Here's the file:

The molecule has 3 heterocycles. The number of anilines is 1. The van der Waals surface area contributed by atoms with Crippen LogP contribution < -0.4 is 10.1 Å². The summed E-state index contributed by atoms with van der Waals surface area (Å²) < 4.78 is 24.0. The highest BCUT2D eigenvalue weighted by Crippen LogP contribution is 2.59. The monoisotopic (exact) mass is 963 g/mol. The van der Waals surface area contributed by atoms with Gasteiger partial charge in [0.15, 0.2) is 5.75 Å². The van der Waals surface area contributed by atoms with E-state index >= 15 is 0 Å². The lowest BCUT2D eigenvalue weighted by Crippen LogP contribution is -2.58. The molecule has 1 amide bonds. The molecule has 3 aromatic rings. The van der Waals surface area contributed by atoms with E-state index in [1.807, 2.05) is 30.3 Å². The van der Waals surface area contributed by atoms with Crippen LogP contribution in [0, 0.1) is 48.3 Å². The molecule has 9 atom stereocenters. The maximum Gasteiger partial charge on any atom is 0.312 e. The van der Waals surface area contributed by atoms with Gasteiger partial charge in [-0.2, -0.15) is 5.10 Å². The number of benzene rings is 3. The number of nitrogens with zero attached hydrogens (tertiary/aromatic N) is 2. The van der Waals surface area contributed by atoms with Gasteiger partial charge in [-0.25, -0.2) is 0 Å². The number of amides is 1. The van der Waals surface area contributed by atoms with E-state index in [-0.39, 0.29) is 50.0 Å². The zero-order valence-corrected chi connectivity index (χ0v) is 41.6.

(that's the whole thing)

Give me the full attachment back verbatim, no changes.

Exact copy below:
The molecule has 3 heterocycles. The number of anilines is 1. The van der Waals surface area contributed by atoms with Crippen LogP contribution < -0.4 is 10.1 Å². The summed E-state index contributed by atoms with van der Waals surface area (Å²) < 4.78 is 24.0. The highest BCUT2D eigenvalue weighted by Crippen LogP contribution is 2.59. The monoisotopic (exact) mass is 963 g/mol. The van der Waals surface area contributed by atoms with Gasteiger partial charge in [0.15, 0.2) is 5.75 Å². The van der Waals surface area contributed by atoms with E-state index >= 15 is 0 Å². The lowest BCUT2D eigenvalue weighted by Crippen LogP contribution is -2.58. The molecule has 1 amide bonds. The molecule has 3 aromatic rings. The van der Waals surface area contributed by atoms with E-state index in [1.807, 2.05) is 30.3 Å². The van der Waals surface area contributed by atoms with Crippen LogP contribution in [0, 0.1) is 48.3 Å². The molecule has 9 atom stereocenters. The maximum Gasteiger partial charge on any atom is 0.312 e. The van der Waals surface area contributed by atoms with Gasteiger partial charge in [-0.2, -0.15) is 5.10 Å². The number of benzene rings is 3. The number of nitrogens with zero attached hydrogens (tertiary/aromatic N) is 2. The van der Waals surface area contributed by atoms with Gasteiger partial charge in [-0.25, -0.2) is 0 Å². The number of amides is 1. The van der Waals surface area contributed by atoms with E-state index in [-0.39, 0.29) is 50.0 Å². The zero-order valence-corrected chi connectivity index (χ0v) is 41.6.